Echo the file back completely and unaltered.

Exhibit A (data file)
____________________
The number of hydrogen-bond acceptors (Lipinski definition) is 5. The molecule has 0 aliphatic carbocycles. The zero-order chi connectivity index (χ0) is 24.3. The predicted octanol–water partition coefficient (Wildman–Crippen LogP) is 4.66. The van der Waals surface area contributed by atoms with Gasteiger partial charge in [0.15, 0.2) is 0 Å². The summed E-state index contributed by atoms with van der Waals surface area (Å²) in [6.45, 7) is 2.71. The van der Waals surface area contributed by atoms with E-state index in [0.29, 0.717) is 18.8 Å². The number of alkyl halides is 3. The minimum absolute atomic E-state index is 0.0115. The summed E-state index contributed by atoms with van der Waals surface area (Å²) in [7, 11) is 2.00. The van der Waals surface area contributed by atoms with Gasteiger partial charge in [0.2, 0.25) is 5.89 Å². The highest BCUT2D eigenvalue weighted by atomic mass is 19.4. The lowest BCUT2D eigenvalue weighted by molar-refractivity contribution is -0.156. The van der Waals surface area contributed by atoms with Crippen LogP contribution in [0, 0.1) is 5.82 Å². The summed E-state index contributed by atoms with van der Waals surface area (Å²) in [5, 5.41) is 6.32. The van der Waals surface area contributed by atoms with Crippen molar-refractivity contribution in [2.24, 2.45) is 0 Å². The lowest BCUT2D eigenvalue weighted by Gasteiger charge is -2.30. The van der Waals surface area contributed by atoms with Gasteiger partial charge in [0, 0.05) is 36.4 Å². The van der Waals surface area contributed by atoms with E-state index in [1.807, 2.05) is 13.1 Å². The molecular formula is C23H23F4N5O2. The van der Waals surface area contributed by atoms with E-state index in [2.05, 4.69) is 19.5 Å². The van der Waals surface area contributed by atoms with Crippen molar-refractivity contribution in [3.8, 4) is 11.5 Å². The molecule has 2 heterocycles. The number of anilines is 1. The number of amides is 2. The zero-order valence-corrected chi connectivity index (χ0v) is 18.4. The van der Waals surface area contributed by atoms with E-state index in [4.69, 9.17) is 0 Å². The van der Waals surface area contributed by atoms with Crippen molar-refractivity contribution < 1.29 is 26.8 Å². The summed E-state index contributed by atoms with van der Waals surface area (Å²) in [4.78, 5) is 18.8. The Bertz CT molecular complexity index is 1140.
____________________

The number of hydrogen-bond acceptors (Lipinski definition) is 5. The molecule has 0 aliphatic carbocycles. The zero-order chi connectivity index (χ0) is 24.3. The predicted octanol–water partition coefficient (Wildman–Crippen LogP) is 4.66. The van der Waals surface area contributed by atoms with Gasteiger partial charge in [0.15, 0.2) is 0 Å². The summed E-state index contributed by atoms with van der Waals surface area (Å²) in [6.45, 7) is 2.71. The van der Waals surface area contributed by atoms with E-state index in [0.29, 0.717) is 18.8 Å². The number of alkyl halides is 3. The minimum absolute atomic E-state index is 0.0115. The summed E-state index contributed by atoms with van der Waals surface area (Å²) in [7, 11) is 2.00. The van der Waals surface area contributed by atoms with Gasteiger partial charge in [0.2, 0.25) is 5.89 Å². The highest BCUT2D eigenvalue weighted by atomic mass is 19.4. The lowest BCUT2D eigenvalue weighted by molar-refractivity contribution is -0.156. The van der Waals surface area contributed by atoms with Crippen LogP contribution in [0, 0.1) is 5.82 Å². The summed E-state index contributed by atoms with van der Waals surface area (Å²) in [5, 5.41) is 6.32. The van der Waals surface area contributed by atoms with Crippen molar-refractivity contribution in [2.24, 2.45) is 0 Å². The lowest BCUT2D eigenvalue weighted by Gasteiger charge is -2.30. The van der Waals surface area contributed by atoms with Gasteiger partial charge in [0, 0.05) is 36.4 Å². The van der Waals surface area contributed by atoms with E-state index in [1.807, 2.05) is 13.1 Å². The molecular formula is C23H23F4N5O2. The van der Waals surface area contributed by atoms with E-state index in [2.05, 4.69) is 19.5 Å². The van der Waals surface area contributed by atoms with Crippen molar-refractivity contribution in [3.8, 4) is 11.5 Å². The molecule has 2 heterocycles. The number of anilines is 1. The number of amides is 2. The zero-order valence-corrected chi connectivity index (χ0v) is 18.4. The van der Waals surface area contributed by atoms with E-state index in [4.69, 9.17) is 0 Å². The van der Waals surface area contributed by atoms with Crippen molar-refractivity contribution < 1.29 is 26.8 Å². The summed E-state index contributed by atoms with van der Waals surface area (Å²) in [4.78, 5) is 18.8. The Bertz CT molecular complexity index is 1140.